Letter to a Young Man Named K

"I hope you read my short letter with an open heart and mind, even though you do not know me. I've heard about your situation and wanted to personally reach out to you, because I believe in you, and because I believe in the potential and possibilities of your life."
01/31/2013 12:42 pm ET Updated Apr 02, 2013

Dear K:

I hope you read my short letter with an open heart and mind, even though you do not know me. I've heard about your situation and wanted to personally reach out to you, because I believe in you, and because I believe in the potential and possibilities of your life. As you may know, I am a writer of 11 books, I do speeches across America and overseas, my life is dedicated to public service, to helping others, and I have done many things on television. I feel very blessed to have the life that I have now.

But it has not always been that way for me, K. I come from a single mother, an absent father, and the kind of poverty and violence I would not wish on anyone. There were several occasions when I did not think I was going to make it, when my own mother thought I was not going to make it. You see, K, in spite of great grades and a love of education when I was growing up, I got into trouble a lot in school. I had a very bad temper, was prone to fighting and talking back to teachers, and got suspended from school regularly. By the time I was a teenager this had turned into me getting into trouble with the police and a couple of arrests. And this battle with low self-esteem, violence, and confusion about who I was carried on well into my 20s and 30s because I was very stuck emotionally and spiritually. I should be very honest here, K, and also say I have battled depression and thoughts of suicide myself at different points in my life, because I saw no reason to live. I have been where you are, and I understand 100 percent how you must feel this very moment, K.

In my lifetime I have been homeless, suspended from college, embarrassed by relationships, and both the perpetrator and victim of violence. I have had great life and career opportunities, and I have thrown away or otherwise sabotaged just as many opportunities. But, K, eventually I realized that I could no longer be mad at my absent father, or my mother, that I had to learn how to forgive myself, learn how to forgive them or anyone I felt had hurt me in some way, and that I had to be the man God put me on this earth to be. And that I had to do the things I really love in life, and surround myself with people and things that make me happy, in spite of how hard this world may be. Before I got to this point, K, I truly wanted to end my life, too, and I spent several years drowning my sadness with liquor. I would often drink simply to go to sleep.

Therefore when I hear about situations like yours, and how much your mother loves you, and how intelligent and talented you are, I feel compelled to say something, to reach out. You've got to live, K, because you and your life are so very valuable. You've been put on this earth to do incredible things, my friend. You are a prince and you are a genius. I need you to know these things as much as you know the blood that runs through your veins and the air you breathe. We cannot change the past; you must, again, let it go, forgive yourself, take the life lessons, and vow to make new mistakes, not the same old mistakes, because you've decided to live without fear, to live freely. Life is about good times and bad times, victories and mistakes, so there is nothing wrong with falling down. But you cannot stay down. You cannot give up. You have far too much to live for, far too much to give to yourself, to your mother, to your family, to your community, to this world. And you are not merely living for yourself. You are living for every young person who will never have the life chances that you have had, who do not even have a basic skill or talent they have nurtured as you have. This means, K, that you've gone through these very difficult times to make you stronger and wiser, to make you a greater human being and a greater man.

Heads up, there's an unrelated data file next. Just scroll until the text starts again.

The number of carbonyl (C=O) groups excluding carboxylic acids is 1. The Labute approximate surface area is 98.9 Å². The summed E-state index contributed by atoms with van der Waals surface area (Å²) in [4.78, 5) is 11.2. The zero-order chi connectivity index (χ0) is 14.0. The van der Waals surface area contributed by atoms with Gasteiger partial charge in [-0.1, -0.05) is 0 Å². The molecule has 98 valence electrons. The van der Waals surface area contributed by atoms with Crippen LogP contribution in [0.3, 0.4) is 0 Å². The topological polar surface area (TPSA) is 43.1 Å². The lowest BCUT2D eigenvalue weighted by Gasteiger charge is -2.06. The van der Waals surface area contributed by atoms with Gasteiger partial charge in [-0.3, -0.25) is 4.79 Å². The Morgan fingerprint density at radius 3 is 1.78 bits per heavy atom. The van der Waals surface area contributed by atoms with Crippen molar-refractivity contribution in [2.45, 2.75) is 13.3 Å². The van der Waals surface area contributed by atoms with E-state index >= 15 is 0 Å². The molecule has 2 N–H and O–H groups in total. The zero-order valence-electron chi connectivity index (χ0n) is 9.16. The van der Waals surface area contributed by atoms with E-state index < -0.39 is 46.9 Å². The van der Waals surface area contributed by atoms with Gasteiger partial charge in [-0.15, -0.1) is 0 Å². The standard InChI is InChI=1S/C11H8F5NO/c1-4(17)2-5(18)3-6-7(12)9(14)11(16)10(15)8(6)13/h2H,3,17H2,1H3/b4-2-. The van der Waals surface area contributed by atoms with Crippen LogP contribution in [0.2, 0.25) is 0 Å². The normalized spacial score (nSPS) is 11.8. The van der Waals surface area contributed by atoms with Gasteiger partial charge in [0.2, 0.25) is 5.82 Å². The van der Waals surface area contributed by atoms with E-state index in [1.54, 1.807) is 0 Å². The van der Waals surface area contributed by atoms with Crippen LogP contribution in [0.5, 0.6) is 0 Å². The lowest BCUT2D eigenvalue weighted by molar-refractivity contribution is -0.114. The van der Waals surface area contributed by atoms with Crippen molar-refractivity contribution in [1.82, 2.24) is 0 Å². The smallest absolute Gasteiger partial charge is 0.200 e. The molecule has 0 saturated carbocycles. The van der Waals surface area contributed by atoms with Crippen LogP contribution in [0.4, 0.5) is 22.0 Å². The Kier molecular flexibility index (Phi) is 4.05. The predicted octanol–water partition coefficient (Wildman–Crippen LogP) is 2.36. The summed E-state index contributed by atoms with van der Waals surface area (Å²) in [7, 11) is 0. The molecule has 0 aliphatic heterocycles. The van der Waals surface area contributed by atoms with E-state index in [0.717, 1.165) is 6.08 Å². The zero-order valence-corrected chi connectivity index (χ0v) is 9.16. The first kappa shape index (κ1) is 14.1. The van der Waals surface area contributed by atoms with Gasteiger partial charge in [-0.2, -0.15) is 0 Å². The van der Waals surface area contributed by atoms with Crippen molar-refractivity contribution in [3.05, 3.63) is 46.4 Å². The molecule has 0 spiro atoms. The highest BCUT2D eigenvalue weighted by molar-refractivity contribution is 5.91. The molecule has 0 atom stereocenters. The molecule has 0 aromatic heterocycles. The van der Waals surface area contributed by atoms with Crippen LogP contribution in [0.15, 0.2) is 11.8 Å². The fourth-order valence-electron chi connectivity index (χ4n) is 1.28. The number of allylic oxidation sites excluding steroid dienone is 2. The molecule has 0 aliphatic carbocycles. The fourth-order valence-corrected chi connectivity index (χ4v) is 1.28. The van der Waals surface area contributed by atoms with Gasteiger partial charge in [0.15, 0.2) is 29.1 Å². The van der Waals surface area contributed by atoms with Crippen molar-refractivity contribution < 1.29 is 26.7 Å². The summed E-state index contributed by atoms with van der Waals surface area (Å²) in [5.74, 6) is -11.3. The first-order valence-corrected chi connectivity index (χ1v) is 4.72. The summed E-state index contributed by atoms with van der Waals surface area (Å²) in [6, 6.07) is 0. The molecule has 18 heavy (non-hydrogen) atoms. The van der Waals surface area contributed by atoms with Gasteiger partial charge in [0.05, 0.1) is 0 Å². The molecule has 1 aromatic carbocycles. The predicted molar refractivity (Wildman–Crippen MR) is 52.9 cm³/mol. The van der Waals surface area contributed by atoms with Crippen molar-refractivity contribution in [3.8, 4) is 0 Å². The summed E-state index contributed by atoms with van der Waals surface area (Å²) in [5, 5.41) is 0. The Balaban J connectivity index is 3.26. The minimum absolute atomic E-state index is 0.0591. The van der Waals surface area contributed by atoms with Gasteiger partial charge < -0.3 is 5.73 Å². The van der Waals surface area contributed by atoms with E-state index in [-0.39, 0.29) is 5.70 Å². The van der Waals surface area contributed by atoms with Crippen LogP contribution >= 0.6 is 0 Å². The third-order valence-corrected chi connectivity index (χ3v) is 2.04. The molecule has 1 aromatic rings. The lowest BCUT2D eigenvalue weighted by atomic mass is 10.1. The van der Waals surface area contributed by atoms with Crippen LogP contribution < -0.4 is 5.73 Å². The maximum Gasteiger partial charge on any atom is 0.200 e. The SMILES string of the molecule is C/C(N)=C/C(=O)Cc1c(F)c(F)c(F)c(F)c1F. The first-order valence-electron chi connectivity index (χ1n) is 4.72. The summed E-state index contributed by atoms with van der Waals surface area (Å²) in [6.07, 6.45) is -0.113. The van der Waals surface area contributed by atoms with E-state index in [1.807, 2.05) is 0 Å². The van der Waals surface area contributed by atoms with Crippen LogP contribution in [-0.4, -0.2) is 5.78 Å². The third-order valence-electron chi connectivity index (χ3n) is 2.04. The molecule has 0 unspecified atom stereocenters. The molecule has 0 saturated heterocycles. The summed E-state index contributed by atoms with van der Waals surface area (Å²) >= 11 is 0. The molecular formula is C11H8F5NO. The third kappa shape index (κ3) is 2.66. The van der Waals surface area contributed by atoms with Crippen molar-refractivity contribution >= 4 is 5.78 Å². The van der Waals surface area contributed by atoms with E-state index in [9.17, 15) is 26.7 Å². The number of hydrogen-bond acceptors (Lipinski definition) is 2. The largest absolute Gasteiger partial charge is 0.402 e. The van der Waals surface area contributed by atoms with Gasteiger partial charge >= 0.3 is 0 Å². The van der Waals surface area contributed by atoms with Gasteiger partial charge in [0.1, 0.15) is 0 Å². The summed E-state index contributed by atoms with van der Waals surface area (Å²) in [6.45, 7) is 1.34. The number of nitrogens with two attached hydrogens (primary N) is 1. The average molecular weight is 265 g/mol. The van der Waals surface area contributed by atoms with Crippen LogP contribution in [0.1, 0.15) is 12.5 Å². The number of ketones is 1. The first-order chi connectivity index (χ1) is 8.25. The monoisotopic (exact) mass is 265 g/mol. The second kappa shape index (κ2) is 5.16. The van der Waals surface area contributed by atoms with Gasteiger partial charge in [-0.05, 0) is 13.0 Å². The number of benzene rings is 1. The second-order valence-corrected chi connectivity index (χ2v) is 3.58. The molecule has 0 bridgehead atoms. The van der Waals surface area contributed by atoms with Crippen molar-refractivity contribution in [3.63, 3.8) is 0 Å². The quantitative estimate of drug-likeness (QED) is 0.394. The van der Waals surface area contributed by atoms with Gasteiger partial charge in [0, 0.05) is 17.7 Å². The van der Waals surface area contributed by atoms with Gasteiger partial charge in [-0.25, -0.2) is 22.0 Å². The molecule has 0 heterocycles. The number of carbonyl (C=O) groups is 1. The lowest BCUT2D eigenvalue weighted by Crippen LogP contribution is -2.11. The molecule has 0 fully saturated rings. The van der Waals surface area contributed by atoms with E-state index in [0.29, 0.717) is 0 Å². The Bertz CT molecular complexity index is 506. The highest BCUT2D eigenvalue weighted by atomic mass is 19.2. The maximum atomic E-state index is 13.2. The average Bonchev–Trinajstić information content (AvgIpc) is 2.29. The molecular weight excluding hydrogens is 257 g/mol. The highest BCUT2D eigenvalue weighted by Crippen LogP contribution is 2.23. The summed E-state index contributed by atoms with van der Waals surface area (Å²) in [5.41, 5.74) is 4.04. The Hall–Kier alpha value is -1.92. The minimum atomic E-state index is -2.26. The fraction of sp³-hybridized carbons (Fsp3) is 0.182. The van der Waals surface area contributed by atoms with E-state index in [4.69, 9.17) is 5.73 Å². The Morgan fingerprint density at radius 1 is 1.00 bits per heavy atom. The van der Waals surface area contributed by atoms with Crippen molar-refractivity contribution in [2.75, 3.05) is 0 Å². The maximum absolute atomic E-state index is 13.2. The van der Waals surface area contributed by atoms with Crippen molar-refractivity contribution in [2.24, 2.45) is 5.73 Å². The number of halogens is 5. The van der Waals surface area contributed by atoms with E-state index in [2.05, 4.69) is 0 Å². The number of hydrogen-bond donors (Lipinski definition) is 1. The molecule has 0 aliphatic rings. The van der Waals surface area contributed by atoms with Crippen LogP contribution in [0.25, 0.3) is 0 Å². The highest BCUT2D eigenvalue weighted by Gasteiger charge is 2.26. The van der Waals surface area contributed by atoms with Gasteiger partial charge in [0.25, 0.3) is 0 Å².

It took me a very long time to understand why I faced the many obstacles I faced. But now that I am in my 40s I can see it all very clearly. As a life-long lover of music, and especially as a life-long hiphop head, I also recognize that the soundtrack of my life, be it Tupac Shakur or Kendrick Lamar, The Beatles or The Black Keys, has always been about finding a way out of no way, you feel me? Especially when times are roughest and darkest. But it can be done, K, I know this because I am proof of it. Far too many people forgot about me, dissed me, abandoned me, and left me for dead. And I nearly did it to myself.

But you are much smarter and stronger than I was at your age, K, and I know you are going to be fine. I know that you want to live, and I know that you want to be. And one day, not long from today, you will look back on this period of your life and be thankful that you experienced what you've gone through. Because you decided, right in this moment, to take full control of your life once and for all. Just because you love yourself, K, more than ever.

Kevin Powell

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Need help? In the U.S., call 1-800-273-8255 for the National Suicide Prevention Lifeline.